WWW based forms
And Documentation for a generic C/C++ cgi handler
Written by Paul Bourke
The following form contains the majority of standard items supported
by forms in HTML. To see how to create a form with these items simply look
at the html source for this page. Note that not all of these may be
supported by the browser you are using, for example, I can't find a
browser that supports "scribbling" or the numeric-range input.
Emailing the contents of a form
Perhaps the most common action to be taken on a form contents
is to email the entered information to an email address. The
following is the documentation (and example) of a C/C++ program
I have written that deals with this. The form is given below to
illustrate the features, as before look at the source to see how
things are done.
- Fields are written to the email message along with their
values. To make this more readable it is recommended that field
names end in a colon. So for example a field as follows
<input type=text name="Name:" value="">
Will appear in the email message as
Name: Paul Bourke
Inserting documentation, titles, footers etc in the email that don't appear
on the form is achieved by using hidden fields with names starting
with "_Text:". For example
<input type=hidden name="_Text:" value="A title for the email message">
- The cgi needs to know the email addresses to send the form data to.
This is accomplished by including up to 2 email addresses as arguments to
the cgi, each email address is separated by "&". For example
<form action="firstname.lastname@example.org" method="post">
this cgi can also check fields that must filled in. Compulsory fields are indicated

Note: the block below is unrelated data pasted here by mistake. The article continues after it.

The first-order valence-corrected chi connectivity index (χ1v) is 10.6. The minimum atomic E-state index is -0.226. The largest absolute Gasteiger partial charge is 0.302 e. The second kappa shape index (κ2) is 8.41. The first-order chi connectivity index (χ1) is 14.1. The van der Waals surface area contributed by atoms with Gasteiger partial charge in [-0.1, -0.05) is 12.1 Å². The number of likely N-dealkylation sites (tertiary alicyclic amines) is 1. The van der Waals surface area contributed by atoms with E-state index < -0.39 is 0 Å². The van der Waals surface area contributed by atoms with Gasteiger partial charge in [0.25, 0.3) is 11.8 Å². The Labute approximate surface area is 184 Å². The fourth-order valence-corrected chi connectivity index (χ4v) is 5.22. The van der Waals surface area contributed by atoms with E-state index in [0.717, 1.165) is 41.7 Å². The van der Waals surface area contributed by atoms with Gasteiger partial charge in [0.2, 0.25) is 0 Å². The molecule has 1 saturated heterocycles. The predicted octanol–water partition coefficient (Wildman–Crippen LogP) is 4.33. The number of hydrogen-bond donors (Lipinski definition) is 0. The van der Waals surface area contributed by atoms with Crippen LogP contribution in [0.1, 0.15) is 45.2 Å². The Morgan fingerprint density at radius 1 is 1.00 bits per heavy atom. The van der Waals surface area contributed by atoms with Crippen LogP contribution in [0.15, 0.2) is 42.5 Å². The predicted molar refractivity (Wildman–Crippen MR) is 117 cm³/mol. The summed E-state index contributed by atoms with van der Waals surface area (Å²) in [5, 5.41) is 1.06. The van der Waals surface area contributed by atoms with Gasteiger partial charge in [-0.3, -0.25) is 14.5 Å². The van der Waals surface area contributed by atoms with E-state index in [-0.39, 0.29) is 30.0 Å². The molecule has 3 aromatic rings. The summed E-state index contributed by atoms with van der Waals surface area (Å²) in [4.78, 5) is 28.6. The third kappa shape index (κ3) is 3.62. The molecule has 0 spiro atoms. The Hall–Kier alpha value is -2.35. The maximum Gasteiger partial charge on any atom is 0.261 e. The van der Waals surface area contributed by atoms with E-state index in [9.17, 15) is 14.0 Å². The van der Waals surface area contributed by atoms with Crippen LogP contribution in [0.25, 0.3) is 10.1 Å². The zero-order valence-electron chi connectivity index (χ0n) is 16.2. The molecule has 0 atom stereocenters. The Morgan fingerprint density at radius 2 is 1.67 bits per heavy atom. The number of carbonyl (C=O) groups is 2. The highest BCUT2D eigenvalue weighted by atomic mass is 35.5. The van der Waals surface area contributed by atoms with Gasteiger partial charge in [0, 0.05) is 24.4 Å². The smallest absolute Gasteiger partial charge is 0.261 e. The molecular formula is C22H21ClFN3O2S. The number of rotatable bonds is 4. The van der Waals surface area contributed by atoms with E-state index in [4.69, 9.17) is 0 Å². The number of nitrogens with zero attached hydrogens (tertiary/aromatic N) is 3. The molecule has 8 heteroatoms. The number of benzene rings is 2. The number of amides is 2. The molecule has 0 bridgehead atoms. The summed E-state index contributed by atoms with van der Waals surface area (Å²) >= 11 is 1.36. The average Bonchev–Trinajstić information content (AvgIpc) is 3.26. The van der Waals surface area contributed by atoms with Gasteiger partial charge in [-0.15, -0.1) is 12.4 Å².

by their names which start with a "*". See the error file specification for the
action taken on an missing compulsory field. For example
<input type=text name="*Name:" maxlength=60 size=20 value="">
- It is generally convenient to have a specific subject set in the email. This is
accomplished with a hidden field with the name "_Subject:". For example
<input type=hidden name="_Subject:" value="Contents of WWW form">
- If there are no errors a file (normally formatted as html) is sent back to
the browser. The name of this file is specified in a hidden field called
"_OkFile:", for example
<input type=hidden name="_OkFile:" value="allOK.html">
A generic success message will be sent if this field doesn't exist.
- If there are some errors, eg: compulsory fields not supplied, then a file
is sent back to the browser. The name of this file is specified in a hidden
field called "_ErrorFile:", for example:
<input type=hidden name="_ErrorFile:" value="error.html">
A generic error message will be sent if this field doesn't exist.
- If a field with the name "Email:" is encountered then it is used as
the "From" field of the email message....so replying to the email will work.
<input type=text name="Email:" size=30 value="">
If the email field is compulsory then use the following
<input type=text name="*Email:" size=30 value="">
- If an internal error message is generated then an informative message
is displayed for the user to report to the site administrators.
This is also useful for debugging problems.
- If you're running Apache with server side includes enabled then other
globals can be included with the emails, for example the browser the
person is using and the address of their machine.
<input type=hidden name="Host:" value="<!--#echo var="REMOTE_HOST" -->">
<input type=hidden name="Browser:" value="<!--#echo var="HTTP_USER_AGENT" -->">
This forms sends an email message that looks like the following.
Date: Sun Apr 13, 2003 4:32:50 PM Australia/Brisbane
Subject: Contents of WWW form
A title for the email message
Browser: Mozilla/5.0 (Macintosh; U; PPC Mac OS X; en)
AppleWebKit/60 (like Gecko) Safari/60
Name: Paul Bourke
Address: Here and there
Age group: Private
Comments: What a silly survey.
End of message